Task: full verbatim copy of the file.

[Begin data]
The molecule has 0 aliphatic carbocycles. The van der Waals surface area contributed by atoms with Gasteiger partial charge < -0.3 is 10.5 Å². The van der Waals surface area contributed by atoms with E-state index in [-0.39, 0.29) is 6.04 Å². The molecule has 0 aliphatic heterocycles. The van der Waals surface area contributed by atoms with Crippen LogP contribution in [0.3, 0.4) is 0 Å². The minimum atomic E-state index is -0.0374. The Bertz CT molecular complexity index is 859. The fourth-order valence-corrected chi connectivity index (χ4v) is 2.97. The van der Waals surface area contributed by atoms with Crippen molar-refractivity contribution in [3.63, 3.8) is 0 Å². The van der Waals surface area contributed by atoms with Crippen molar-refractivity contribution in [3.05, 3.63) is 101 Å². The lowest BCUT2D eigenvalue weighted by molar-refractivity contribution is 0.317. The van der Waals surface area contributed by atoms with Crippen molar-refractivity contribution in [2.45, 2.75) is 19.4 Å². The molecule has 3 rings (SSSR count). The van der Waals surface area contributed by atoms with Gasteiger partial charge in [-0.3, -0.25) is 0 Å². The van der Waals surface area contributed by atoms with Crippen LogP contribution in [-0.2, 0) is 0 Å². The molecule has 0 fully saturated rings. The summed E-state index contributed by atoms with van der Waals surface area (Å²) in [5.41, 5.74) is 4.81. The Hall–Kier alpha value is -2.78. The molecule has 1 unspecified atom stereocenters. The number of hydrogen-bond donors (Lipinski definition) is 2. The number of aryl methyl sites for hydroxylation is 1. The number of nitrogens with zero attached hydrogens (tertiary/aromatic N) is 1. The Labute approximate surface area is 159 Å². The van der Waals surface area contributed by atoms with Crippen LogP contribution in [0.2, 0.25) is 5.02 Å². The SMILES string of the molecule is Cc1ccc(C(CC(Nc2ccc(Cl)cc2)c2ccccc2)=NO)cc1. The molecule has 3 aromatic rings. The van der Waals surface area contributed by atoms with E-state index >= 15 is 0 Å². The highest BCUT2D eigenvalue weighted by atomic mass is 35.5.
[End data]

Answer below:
The molecule has 0 aliphatic carbocycles. The van der Waals surface area contributed by atoms with Gasteiger partial charge < -0.3 is 10.5 Å². The van der Waals surface area contributed by atoms with E-state index in [-0.39, 0.29) is 6.04 Å². The molecule has 0 aliphatic heterocycles. The van der Waals surface area contributed by atoms with Crippen LogP contribution in [0.3, 0.4) is 0 Å². The minimum atomic E-state index is -0.0374. The Bertz CT molecular complexity index is 859. The fourth-order valence-corrected chi connectivity index (χ4v) is 2.97. The van der Waals surface area contributed by atoms with Crippen molar-refractivity contribution in [3.63, 3.8) is 0 Å². The van der Waals surface area contributed by atoms with Crippen molar-refractivity contribution in [3.05, 3.63) is 101 Å². The lowest BCUT2D eigenvalue weighted by molar-refractivity contribution is 0.317. The van der Waals surface area contributed by atoms with Crippen molar-refractivity contribution in [2.45, 2.75) is 19.4 Å². The molecule has 3 rings (SSSR count). The van der Waals surface area contributed by atoms with Gasteiger partial charge in [-0.3, -0.25) is 0 Å². The van der Waals surface area contributed by atoms with Crippen LogP contribution in [-0.2, 0) is 0 Å². The molecule has 0 fully saturated rings. The summed E-state index contributed by atoms with van der Waals surface area (Å²) in [5.41, 5.74) is 4.81. The Hall–Kier alpha value is -2.78. The molecule has 1 unspecified atom stereocenters. The number of hydrogen-bond donors (Lipinski definition) is 2. The number of aryl methyl sites for hydroxylation is 1. The number of nitrogens with zero attached hydrogens (tertiary/aromatic N) is 1. The Labute approximate surface area is 159 Å². The van der Waals surface area contributed by atoms with Crippen LogP contribution in [0.2, 0.25) is 5.02 Å². The SMILES string of the molecule is Cc1ccc(C(CC(Nc2ccc(Cl)cc2)c2ccccc2)=NO)cc1. The molecule has 3 aromatic rings. The van der Waals surface area contributed by atoms with E-state index >= 15 is 0 Å². The highest BCUT2D eigenvalue weighted by atomic mass is 35.5.